If you’ve been keeping a close eye on our blog, you probably didn’t miss the last two parts of this tutorial.

Be sure to catch up with the work we’ve completed in other parts of the series:


In this article, I’ll show you how to add a dynamic fields to our serializer model. Dynamic fields are fields that aren’t part of our database and their value is calculated on a regular basis.

I use the amazing pendulum library for datetime service. I also recommend using ipython to make ./manage.py shell even more awesome

Do you remember that example application we’ve been working on in the last two posts in this series? Just like in the previous pieces, today I wanted to continue using the example of an app for managing items we borrow to our friends.


Let’s assume that we want to display information next to the name of our friends whether they’re due to give us back something.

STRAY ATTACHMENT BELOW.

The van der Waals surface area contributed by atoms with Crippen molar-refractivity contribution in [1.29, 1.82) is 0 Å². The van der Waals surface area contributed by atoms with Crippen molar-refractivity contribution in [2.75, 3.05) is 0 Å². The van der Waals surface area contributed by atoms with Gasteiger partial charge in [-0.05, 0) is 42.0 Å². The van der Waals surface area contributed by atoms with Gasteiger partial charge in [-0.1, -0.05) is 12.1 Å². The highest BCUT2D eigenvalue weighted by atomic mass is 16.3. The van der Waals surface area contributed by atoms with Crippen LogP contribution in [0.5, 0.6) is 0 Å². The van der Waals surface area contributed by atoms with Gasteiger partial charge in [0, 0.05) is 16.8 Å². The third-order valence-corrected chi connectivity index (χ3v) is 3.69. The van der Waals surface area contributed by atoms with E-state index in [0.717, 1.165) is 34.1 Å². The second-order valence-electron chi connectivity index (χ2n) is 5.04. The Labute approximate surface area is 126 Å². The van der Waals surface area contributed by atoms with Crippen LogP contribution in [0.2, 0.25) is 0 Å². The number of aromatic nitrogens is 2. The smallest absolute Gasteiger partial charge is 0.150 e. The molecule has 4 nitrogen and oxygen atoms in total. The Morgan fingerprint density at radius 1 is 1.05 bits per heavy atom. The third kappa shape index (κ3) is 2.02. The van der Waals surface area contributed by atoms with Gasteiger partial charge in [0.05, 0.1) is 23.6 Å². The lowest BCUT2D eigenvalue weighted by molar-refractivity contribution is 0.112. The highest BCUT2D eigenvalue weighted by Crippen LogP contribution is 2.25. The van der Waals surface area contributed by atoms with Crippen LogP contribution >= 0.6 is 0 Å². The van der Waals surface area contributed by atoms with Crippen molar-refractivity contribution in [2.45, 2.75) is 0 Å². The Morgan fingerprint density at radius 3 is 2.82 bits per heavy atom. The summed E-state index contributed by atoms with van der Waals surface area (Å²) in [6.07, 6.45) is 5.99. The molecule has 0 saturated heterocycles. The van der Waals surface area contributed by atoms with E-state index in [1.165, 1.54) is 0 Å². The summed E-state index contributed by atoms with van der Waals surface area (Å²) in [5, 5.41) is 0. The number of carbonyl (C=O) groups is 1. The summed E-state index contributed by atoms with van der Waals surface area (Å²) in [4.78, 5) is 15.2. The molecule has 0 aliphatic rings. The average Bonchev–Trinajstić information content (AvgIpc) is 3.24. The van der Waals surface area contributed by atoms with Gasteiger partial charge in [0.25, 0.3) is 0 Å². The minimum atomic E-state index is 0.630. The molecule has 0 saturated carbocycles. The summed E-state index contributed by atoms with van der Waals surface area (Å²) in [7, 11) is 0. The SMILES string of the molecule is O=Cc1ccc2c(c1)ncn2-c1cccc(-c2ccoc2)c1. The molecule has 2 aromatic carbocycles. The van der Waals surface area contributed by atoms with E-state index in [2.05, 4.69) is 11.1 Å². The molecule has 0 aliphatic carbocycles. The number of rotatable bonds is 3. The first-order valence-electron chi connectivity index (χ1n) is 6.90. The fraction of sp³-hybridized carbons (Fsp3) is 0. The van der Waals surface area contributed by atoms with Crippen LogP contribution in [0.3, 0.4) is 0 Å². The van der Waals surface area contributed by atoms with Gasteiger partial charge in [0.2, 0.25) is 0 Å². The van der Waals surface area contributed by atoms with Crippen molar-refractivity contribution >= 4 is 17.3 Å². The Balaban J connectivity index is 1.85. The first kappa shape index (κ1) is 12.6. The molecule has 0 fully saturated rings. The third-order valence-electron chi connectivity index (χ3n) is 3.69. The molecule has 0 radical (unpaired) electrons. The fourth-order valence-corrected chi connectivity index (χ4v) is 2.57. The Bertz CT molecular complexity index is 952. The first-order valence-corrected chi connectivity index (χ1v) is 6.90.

Downloading this information in our data model (see my first article) will look like this. Let’s say I want to know if my Friend is keeping my items for more than two months:

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friend = Friend.objects.get(id=1)
friend.borrowed_set.filter(returned__isnull=True, when__lte=pendulum.now().subtract(months=2)).exists()

This piece of code would work great for a single person. However, if we wanted to display this data for a group of people, we would have inevitably flooded the database with hundreds (or even thousands) of queries. As Raymond Hettinger would say: There must be a better way!


And fortunately, there is. We can use the mechanism of annotation. The following query will add the ‘ann_overdue` (you’ll see why not `has_overdue` in a minute) field to all elements of the queryset:

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Friend.objects.annotate(
    ann_overdue=models.Case(
        models.When(
            borrowed__returned__isnull=True,
            borrowed__when__lte=pendulum.now().subtract(months=2),
            then=True
        ),
        default=models.Value(False),
        output_field=models.BooleanField()
    )
)